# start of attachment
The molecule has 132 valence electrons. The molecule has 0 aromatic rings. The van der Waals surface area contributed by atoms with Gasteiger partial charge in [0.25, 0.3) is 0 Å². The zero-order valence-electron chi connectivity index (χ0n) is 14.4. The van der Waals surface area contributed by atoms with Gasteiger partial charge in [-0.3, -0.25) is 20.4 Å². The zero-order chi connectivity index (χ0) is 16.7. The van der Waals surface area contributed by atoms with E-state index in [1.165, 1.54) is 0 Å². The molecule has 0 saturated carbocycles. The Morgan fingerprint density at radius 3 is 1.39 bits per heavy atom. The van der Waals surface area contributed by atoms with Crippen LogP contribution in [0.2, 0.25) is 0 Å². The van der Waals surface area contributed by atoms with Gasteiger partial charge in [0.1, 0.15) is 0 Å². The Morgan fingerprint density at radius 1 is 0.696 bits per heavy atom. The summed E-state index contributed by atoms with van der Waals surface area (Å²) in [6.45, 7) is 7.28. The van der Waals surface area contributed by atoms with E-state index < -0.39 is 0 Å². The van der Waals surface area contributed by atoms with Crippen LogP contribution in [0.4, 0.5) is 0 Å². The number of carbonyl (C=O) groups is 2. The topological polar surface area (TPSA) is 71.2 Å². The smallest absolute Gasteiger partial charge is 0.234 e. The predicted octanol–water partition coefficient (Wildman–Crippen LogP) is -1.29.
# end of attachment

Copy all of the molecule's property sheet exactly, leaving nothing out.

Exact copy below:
The molecule has 132 valence electrons. The molecule has 0 aromatic rings. The van der Waals surface area contributed by atoms with Gasteiger partial charge in [0.25, 0.3) is 0 Å². The zero-order valence-electron chi connectivity index (χ0n) is 14.4. The van der Waals surface area contributed by atoms with Gasteiger partial charge in [-0.3, -0.25) is 20.4 Å². The zero-order chi connectivity index (χ0) is 16.7. The van der Waals surface area contributed by atoms with E-state index in [1.165, 1.54) is 0 Å². The molecule has 0 saturated carbocycles. The Morgan fingerprint density at radius 3 is 1.39 bits per heavy atom. The van der Waals surface area contributed by atoms with Crippen LogP contribution in [0.2, 0.25) is 0 Å². The van der Waals surface area contributed by atoms with Gasteiger partial charge in [0.1, 0.15) is 0 Å². The Morgan fingerprint density at radius 1 is 0.696 bits per heavy atom. The summed E-state index contributed by atoms with van der Waals surface area (Å²) in [6.45, 7) is 7.28. The van der Waals surface area contributed by atoms with E-state index < -0.39 is 0 Å². The van der Waals surface area contributed by atoms with Crippen LogP contribution in [0.4, 0.5) is 0 Å². The number of carbonyl (C=O) groups is 2. The topological polar surface area (TPSA) is 71.2 Å². The smallest absolute Gasteiger partial charge is 0.234 e. The predicted octanol–water partition coefficient (Wildman–Crippen LogP) is -1.29.